The Regular Slotted Container (RSC) is a widely used shipping box due to its standard design, making it a popular choice for automatic manufacturing. It has flaps of equal length from the score to the edge, with the significant flaps meeting in the middle. The minor flaps do not meet except when the length and width are equal. This design saves materials without compromising the box's functionality.
Manufacturers typically use adhesive to join the joints but may also use tape or stitching. The box is then shipped flat or knocked down to the packager, who sets it up, fills it, and closes it for shipment. Box closure may be done using tape, adhesive, or staples.
The material used for the box can be double-wall or three-wall corrugated cardboard, with the most commonly used materials being B-flute, EB-flute, and EE-flute. E-flute is also an option for small boxes that need to hold lightweight items. The box is designed to contain the product from manufacturing through distribution to sale and sometimes end-use, making it ideal for easy transporting and stacking.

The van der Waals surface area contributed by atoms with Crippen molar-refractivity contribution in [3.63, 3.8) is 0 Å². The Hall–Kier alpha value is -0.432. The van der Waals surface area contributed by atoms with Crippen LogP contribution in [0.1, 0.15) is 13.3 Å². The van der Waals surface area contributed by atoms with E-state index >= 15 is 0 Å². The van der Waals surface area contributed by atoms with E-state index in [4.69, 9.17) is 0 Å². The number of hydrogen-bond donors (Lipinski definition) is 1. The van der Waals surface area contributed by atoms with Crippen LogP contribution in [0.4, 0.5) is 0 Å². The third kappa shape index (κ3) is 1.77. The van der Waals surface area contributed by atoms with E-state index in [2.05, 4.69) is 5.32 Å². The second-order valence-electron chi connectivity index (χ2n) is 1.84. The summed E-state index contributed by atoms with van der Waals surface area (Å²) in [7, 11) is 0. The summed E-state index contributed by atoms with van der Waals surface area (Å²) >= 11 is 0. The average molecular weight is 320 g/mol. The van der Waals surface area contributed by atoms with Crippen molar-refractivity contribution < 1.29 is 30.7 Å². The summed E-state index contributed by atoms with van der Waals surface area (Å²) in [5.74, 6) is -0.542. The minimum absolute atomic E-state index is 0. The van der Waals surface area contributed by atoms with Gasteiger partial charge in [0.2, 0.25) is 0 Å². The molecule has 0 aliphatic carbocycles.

The size of the container can be customized, and it can also be made with custom printing to pursue aesthetic appeal and branding. It has many uses, particularly for shipping, organization, and storage, and it can be designed for particular purposes, such as shipping and storing hazardous materials or food-safety containers.
Since the box has a coarse surface and relatively thick and spongy material, it can be challenging to apply fine graphic printing. Typically, it is printed using a flexographic process, which is naturally coarse and has loose registration properties. Hybrid techniques are used to overcome this challenge. One such technique is "Single-Face Laminate" (SFL), which uses a single liner board (single-face corrugated cardboard). Instead of a second long-fibered liner, a pre-printed sheet of paperboard, such as SBS C1S, is laminated to the outer facing.